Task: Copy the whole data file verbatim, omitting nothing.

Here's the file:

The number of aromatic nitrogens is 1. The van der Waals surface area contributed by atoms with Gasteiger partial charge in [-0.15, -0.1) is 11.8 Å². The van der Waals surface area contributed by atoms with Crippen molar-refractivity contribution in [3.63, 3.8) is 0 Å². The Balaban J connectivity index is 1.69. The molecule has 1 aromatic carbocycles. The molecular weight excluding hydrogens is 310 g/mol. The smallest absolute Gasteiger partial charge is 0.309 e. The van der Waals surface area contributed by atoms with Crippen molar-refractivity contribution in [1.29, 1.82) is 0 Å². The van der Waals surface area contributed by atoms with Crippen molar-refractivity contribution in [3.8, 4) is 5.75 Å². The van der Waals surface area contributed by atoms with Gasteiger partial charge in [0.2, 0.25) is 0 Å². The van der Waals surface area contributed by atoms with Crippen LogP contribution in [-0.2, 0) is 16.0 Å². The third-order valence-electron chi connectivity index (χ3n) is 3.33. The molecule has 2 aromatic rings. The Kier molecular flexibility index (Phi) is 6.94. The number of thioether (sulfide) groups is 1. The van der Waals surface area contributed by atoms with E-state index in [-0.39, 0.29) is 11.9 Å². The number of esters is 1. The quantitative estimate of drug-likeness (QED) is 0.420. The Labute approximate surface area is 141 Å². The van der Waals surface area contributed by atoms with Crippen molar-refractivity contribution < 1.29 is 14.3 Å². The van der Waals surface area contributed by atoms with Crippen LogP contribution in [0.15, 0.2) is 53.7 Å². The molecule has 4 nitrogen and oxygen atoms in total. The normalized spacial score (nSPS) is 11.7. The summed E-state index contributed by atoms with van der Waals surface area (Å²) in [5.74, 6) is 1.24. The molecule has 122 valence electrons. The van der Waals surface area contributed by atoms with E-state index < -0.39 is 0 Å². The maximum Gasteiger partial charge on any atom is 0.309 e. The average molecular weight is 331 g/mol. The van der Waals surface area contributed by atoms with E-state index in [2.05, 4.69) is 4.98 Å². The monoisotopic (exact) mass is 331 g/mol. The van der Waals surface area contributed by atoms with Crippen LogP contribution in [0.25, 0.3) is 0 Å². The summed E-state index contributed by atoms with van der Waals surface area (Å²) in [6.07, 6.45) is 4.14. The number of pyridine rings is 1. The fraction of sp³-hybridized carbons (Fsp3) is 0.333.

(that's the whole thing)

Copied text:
The number of aromatic nitrogens is 1. The van der Waals surface area contributed by atoms with Gasteiger partial charge in [-0.15, -0.1) is 11.8 Å². The van der Waals surface area contributed by atoms with Crippen molar-refractivity contribution in [3.63, 3.8) is 0 Å². The Balaban J connectivity index is 1.69. The molecule has 1 aromatic carbocycles. The molecular weight excluding hydrogens is 310 g/mol. The smallest absolute Gasteiger partial charge is 0.309 e. The van der Waals surface area contributed by atoms with Crippen molar-refractivity contribution in [1.29, 1.82) is 0 Å². The van der Waals surface area contributed by atoms with Crippen molar-refractivity contribution in [3.8, 4) is 5.75 Å². The van der Waals surface area contributed by atoms with Gasteiger partial charge in [0.2, 0.25) is 0 Å². The van der Waals surface area contributed by atoms with Crippen LogP contribution in [-0.2, 0) is 16.0 Å². The third-order valence-electron chi connectivity index (χ3n) is 3.33. The molecule has 2 aromatic rings. The Kier molecular flexibility index (Phi) is 6.94. The number of thioether (sulfide) groups is 1. The van der Waals surface area contributed by atoms with E-state index in [-0.39, 0.29) is 11.9 Å². The number of esters is 1. The quantitative estimate of drug-likeness (QED) is 0.420. The Labute approximate surface area is 141 Å². The van der Waals surface area contributed by atoms with Crippen molar-refractivity contribution < 1.29 is 14.3 Å². The van der Waals surface area contributed by atoms with Crippen LogP contribution in [0.15, 0.2) is 53.7 Å². The molecule has 4 nitrogen and oxygen atoms in total. The normalized spacial score (nSPS) is 11.7. The summed E-state index contributed by atoms with van der Waals surface area (Å²) in [5.74, 6) is 1.24. The molecule has 122 valence electrons. The van der Waals surface area contributed by atoms with E-state index < -0.39 is 0 Å². The maximum Gasteiger partial charge on any atom is 0.309 e. The average molecular weight is 331 g/mol. The van der Waals surface area contributed by atoms with E-state index in [2.05, 4.69) is 4.98 Å². The monoisotopic (exact) mass is 331 g/mol. The van der Waals surface area contributed by atoms with Crippen LogP contribution in [0.25, 0.3) is 0 Å². The summed E-state index contributed by atoms with van der Waals surface area (Å²) in [6.07, 6.45) is 4.14. The number of pyridine rings is 1. The fraction of sp³-hybridized carbons (Fsp3) is 0.333.